Dh16.4 million sounds expensive for a desert villa community.

It is expensive but it’s not at the top-end of prices for villas; the top end is from Dh30m to Dh50m. With the Polo villas, Emaar allowed customers to buy the shell and core – the outer walls and the roof – of the units and develop the interior themselves. That means that every villa is unique and has been finished in varying degrees of opulence.

Who is the seller?

No one has ever lived in this villa, it was bought by an investor and has been on the market for six months. The property market has been slow for the past 18 months therefore it is very much a buyers market out there and there is a disconnect between the asking price and the transaction price.

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Dh16.4 million Polo Home villa is out-of-the-way luxury

The address of this property claims it is located in Arabian Ranches, but it is technically down the road a little bit.

However, it has an exclusivity all of its own.

While the Ranches has carved out a niche for itself as Emaar’s suburban development inhabited by firmly middle-class types, Emaar’s Polo Homes development is located behind the Dubai Polo Equestrian Club on Al Qudra Road.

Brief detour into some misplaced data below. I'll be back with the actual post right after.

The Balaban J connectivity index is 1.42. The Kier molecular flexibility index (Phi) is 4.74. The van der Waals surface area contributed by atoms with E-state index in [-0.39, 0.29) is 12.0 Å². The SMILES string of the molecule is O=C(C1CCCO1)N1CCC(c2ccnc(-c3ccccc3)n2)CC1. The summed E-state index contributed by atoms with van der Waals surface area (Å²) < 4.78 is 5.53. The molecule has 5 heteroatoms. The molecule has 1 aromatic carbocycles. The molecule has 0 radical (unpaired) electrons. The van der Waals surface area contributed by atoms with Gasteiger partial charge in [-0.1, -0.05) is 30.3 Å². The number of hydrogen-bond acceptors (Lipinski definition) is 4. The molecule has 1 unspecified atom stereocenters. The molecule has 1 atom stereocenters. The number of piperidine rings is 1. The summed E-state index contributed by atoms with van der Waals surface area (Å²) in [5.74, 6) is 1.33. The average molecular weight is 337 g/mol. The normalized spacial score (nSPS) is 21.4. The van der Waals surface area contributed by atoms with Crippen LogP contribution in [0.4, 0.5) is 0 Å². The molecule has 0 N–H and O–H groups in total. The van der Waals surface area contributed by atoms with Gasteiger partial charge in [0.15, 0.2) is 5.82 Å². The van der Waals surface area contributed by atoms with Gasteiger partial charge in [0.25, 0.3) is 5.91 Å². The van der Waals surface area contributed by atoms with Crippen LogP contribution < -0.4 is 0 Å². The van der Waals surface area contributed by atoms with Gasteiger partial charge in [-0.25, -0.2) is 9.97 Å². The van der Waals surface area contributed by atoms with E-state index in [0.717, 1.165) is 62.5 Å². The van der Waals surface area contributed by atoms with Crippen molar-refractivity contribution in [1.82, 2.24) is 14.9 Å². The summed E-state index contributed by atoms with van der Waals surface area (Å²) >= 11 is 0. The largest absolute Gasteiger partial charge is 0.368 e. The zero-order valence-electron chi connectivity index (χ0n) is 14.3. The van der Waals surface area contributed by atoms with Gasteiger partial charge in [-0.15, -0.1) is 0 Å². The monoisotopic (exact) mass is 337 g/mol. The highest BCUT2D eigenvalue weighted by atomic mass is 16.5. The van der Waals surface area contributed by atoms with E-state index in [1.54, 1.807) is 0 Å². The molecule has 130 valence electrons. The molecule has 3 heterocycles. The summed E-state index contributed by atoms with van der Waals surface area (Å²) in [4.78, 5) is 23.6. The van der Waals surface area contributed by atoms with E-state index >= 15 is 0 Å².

This K-Type villa has an asking price of Dh16.4 million, a figure justified by it’s 18,000 square foot plot and views over the vast green fields of the polo club – a view often accompanied by the muffled gallop of horses.

Officially opened in April 2006, the club now offers a gym, pool, restaurants, bars, spa, stables and vets. Situated next to Studio City, it sits opposite Arabian Ranches 1 and 2, which has a golf course and new communities springing up – almost daily – around it.

Polo Homes is made up of 71 villas surrounding the two polo fields.

The villa, which has been extended to more than 8,000 sq ft of modified built-up area, sits in a quiet cul de sac. It has six bedrooms, five of them en suite, and is decorated in a neutral style with white walls.